The South stands defiant today in courthouses across Alabama, refusing to issue marriage licenses to same-sex couples despite being told they must by a Federal Court, twice. The problem is that the Alabama Constitution still bans same-sex marriage, as well as women’s suffrage, integration of any kind unnatural, and still requires a poll tax, of course. The Alabama Constitution, designed at the dawn of the 20th century “to establish white supremacy in this State… within the limits imposed by the Federal Constitution”, has seen those Federal limits tighten over the years. The Deep South was long the land of populist Democrats and Dixiecrats; Huey Long making every man a king, George Wallace promising segregation forever, and Strom Thurmond stating that all the bayonets in the Army could not force the integration of their swimming pools.
Like Strom, the South has turned Republican over the decades as the GOP has given up their blue banners of the Union for Confederate Red. But the Artist Formerly Known As the Party of Lincoln still draws its leadership from Union states like Ohio (Boehner), Kentucky (McConnell), and Massachusetts (Romney). The Deep South knows all too well what it’s like to play second fiddle, and when it does seize the reins of a major Party it tends to lead to a perpetual minority and/or civil war. It seems we’re nearing the point when the old Confederacy will demand and procure control over the Grand Old Party, and the 2016 primaries will be their first serious chance at success.
The “SEC Primary”, a proposal to bunch southern states into a Super Southern Tuesday on March 1st 2016, gets its name from none other than a football conference. God Bless America. At least it’s not the “Dale Jarett Primary” or “Chick-Fil-A Presents, The Traditional Marriage Primary: Marriage is Between One Fried Chicken Breast and Two Pickles, the Way God Intended.” Potentially having 7 southern states voting the first week in March, including Alabama, Mississippi, and Texas, could transform the timbre of the GOP debate to one more focused on hot button issues. In a race that will favor conservatives on foreign policy, the last thing Republican strategists want is a national debate on abortion and marriage.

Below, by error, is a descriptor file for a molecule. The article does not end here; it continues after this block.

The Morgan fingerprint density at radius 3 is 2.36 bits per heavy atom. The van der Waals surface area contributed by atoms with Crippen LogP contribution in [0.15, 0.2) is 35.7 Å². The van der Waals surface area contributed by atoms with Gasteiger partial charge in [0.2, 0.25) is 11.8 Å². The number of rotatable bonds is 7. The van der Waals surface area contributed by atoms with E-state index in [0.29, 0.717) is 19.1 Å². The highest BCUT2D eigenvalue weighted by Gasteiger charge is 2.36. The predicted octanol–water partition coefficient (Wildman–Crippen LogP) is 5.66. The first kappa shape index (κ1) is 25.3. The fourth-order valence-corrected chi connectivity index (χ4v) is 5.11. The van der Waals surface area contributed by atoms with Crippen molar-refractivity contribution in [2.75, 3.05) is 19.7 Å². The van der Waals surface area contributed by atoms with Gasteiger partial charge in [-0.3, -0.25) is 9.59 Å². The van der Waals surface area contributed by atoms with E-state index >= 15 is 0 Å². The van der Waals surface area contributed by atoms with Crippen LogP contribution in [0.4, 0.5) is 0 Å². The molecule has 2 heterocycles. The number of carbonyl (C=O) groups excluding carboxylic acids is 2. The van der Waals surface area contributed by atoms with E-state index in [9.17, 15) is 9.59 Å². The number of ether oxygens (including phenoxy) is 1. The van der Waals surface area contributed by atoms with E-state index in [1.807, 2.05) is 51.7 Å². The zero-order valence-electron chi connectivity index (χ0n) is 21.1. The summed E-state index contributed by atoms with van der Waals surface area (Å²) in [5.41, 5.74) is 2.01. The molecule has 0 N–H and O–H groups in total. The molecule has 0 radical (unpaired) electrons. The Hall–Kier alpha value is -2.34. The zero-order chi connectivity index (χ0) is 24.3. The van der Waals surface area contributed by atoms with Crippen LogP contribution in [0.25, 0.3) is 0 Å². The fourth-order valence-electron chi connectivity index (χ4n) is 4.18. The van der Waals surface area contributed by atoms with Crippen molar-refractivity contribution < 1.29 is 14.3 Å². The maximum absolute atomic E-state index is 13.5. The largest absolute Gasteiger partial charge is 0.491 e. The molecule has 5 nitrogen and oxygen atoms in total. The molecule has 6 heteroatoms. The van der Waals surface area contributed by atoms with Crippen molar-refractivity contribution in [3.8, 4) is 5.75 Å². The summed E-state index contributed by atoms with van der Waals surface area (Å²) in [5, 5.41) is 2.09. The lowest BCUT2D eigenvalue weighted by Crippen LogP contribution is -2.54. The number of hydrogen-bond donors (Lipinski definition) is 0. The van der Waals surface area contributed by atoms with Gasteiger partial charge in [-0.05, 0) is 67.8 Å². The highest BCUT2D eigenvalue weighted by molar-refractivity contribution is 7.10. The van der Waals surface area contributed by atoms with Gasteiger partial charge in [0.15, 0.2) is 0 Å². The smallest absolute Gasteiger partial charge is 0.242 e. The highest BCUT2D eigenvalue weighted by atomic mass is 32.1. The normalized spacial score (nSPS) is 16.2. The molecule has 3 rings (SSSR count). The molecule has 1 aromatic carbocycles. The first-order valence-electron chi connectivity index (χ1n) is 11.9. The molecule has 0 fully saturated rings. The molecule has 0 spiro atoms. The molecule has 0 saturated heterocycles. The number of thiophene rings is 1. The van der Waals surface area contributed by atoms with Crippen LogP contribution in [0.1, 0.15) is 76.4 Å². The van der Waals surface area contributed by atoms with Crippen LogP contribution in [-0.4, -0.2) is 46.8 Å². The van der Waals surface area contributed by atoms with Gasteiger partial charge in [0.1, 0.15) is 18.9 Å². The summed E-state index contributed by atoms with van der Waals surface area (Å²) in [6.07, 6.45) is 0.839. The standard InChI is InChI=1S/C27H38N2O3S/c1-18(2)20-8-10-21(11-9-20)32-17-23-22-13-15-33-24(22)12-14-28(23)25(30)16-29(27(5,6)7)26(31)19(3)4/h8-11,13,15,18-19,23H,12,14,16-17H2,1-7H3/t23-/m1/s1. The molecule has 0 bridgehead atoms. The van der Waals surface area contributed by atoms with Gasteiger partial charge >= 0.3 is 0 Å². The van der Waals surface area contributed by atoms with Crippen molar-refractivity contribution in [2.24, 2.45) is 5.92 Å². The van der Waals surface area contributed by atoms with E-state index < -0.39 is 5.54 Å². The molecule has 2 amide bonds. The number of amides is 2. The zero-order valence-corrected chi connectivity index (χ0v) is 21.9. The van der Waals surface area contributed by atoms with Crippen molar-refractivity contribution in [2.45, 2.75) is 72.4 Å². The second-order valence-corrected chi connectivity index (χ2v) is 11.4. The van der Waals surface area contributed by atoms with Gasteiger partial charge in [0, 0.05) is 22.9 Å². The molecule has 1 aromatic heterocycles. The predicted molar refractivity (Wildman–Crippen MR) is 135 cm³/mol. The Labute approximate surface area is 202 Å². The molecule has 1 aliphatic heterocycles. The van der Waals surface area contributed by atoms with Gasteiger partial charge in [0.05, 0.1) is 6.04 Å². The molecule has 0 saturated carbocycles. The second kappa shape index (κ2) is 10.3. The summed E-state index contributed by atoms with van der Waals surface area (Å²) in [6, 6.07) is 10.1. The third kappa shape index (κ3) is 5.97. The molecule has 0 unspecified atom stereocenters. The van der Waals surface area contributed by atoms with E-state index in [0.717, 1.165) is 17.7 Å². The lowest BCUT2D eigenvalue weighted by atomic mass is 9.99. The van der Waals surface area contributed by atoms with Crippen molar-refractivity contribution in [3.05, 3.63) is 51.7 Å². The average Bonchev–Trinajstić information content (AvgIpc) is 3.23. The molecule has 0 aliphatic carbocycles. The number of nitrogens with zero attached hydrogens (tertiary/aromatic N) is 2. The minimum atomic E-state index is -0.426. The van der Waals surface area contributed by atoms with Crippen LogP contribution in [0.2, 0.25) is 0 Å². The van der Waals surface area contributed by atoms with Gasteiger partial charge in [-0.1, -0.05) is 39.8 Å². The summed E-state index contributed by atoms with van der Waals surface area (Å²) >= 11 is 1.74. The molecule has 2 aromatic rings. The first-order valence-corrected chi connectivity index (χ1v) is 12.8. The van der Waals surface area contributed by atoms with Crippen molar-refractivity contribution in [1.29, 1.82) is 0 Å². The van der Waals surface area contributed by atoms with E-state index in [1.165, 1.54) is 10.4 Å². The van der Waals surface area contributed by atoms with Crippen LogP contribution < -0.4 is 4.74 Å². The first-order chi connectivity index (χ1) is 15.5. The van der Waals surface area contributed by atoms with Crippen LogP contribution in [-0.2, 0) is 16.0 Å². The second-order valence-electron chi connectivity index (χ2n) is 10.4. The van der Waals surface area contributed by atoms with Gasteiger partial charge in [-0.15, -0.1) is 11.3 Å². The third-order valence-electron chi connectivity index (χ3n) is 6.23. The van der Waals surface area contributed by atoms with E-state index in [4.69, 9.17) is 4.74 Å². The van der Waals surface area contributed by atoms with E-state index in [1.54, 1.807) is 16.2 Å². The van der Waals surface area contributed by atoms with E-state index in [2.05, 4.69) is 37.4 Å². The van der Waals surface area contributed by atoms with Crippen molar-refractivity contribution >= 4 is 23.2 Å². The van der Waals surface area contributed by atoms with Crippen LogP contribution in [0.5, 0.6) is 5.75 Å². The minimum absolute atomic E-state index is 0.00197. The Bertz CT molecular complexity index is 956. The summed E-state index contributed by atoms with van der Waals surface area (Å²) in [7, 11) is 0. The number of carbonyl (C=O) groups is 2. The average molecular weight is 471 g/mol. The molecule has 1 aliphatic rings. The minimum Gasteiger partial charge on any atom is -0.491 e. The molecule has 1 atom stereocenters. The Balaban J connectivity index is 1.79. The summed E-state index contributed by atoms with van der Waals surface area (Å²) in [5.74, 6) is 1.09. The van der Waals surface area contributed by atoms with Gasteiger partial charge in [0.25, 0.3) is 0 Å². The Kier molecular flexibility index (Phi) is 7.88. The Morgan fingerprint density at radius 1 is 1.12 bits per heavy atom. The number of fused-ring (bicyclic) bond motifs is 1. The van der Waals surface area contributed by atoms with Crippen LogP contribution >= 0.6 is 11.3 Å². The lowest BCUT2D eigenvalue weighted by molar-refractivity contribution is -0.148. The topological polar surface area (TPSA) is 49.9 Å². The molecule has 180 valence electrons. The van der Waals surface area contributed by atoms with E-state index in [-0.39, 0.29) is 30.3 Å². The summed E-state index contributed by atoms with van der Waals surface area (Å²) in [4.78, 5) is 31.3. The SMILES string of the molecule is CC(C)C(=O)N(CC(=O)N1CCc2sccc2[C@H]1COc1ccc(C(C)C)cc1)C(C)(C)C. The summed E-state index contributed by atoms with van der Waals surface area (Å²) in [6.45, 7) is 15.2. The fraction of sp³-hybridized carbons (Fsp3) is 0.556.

It doesn’t help that southern primaries are usually about as clean as the corner barber’s loosely veiled dirty jokes. It’s hard to forget the robocall in South Carolina asking if you would still vote for John McCain knowing that he had an illegitimate black child. With the Supreme Court likely to liberate marriage throughout the country this June, it seems hard to image an SEC Primary that doesn’t focus on the definition of marriage. What matters is how far it goes. Namely, will there be an official pledge to support a Constitutional Amendment? Will Jeb Bush, or Rand Paul of all people, take that pledge, risking their legacy for expediency in the present? I doubt Roy Moore is the next George Wallace or modern day Boss Platt for that matter, but there’s simply too much energy under the surface for an Amendment banning gay marriage not to be championed by at least one major Republican contender. What’s left of the establishment GOP will have their hands full if that Jabberwocky lurches into the open.